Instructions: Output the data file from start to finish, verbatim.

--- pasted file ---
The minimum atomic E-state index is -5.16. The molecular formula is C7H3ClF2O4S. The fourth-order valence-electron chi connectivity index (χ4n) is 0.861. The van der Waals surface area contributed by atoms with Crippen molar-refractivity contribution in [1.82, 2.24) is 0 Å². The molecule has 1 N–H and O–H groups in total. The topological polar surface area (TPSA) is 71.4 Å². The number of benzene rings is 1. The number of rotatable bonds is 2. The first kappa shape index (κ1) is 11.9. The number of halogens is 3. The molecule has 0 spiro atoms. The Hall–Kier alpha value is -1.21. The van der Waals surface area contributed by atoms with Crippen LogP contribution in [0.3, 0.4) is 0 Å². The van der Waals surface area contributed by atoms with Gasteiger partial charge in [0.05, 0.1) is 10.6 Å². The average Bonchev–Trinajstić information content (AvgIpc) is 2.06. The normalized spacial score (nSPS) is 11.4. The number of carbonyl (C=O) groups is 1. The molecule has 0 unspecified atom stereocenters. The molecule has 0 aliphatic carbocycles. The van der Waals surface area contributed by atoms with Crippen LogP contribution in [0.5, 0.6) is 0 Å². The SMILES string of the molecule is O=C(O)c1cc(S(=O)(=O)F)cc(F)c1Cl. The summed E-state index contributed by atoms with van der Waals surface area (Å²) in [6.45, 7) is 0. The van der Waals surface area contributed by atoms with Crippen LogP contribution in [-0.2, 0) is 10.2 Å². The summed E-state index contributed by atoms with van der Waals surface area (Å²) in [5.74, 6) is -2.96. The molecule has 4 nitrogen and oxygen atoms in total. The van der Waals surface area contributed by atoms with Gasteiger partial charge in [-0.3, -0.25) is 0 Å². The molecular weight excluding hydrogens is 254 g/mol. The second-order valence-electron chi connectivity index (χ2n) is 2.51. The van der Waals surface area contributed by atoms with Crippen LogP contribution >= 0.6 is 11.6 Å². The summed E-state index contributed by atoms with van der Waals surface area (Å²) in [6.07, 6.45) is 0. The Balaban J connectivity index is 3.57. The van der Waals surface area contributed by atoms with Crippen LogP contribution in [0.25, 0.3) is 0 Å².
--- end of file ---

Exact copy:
The minimum atomic E-state index is -5.16. The molecular formula is C7H3ClF2O4S. The fourth-order valence-electron chi connectivity index (χ4n) is 0.861. The van der Waals surface area contributed by atoms with Crippen molar-refractivity contribution in [1.82, 2.24) is 0 Å². The molecule has 1 N–H and O–H groups in total. The topological polar surface area (TPSA) is 71.4 Å². The number of benzene rings is 1. The number of rotatable bonds is 2. The first kappa shape index (κ1) is 11.9. The number of halogens is 3. The molecule has 0 spiro atoms. The Hall–Kier alpha value is -1.21. The van der Waals surface area contributed by atoms with Crippen LogP contribution in [0.3, 0.4) is 0 Å². The van der Waals surface area contributed by atoms with Gasteiger partial charge in [0.05, 0.1) is 10.6 Å². The average Bonchev–Trinajstić information content (AvgIpc) is 2.06. The normalized spacial score (nSPS) is 11.4. The number of carbonyl (C=O) groups is 1. The molecule has 0 unspecified atom stereocenters. The molecule has 0 aliphatic carbocycles. The van der Waals surface area contributed by atoms with Crippen LogP contribution in [0.5, 0.6) is 0 Å². The SMILES string of the molecule is O=C(O)c1cc(S(=O)(=O)F)cc(F)c1Cl. The summed E-state index contributed by atoms with van der Waals surface area (Å²) in [6.45, 7) is 0. The van der Waals surface area contributed by atoms with Crippen LogP contribution in [-0.2, 0) is 10.2 Å². The summed E-state index contributed by atoms with van der Waals surface area (Å²) in [5.74, 6) is -2.96. The molecule has 4 nitrogen and oxygen atoms in total. The van der Waals surface area contributed by atoms with Gasteiger partial charge in [-0.3, -0.25) is 0 Å². The molecular weight excluding hydrogens is 254 g/mol. The second-order valence-electron chi connectivity index (χ2n) is 2.51. The van der Waals surface area contributed by atoms with Crippen LogP contribution >= 0.6 is 11.6 Å². The summed E-state index contributed by atoms with van der Waals surface area (Å²) in [6.07, 6.45) is 0. The Balaban J connectivity index is 3.57. The van der Waals surface area contributed by atoms with Crippen LogP contribution in [0.25, 0.3) is 0 Å².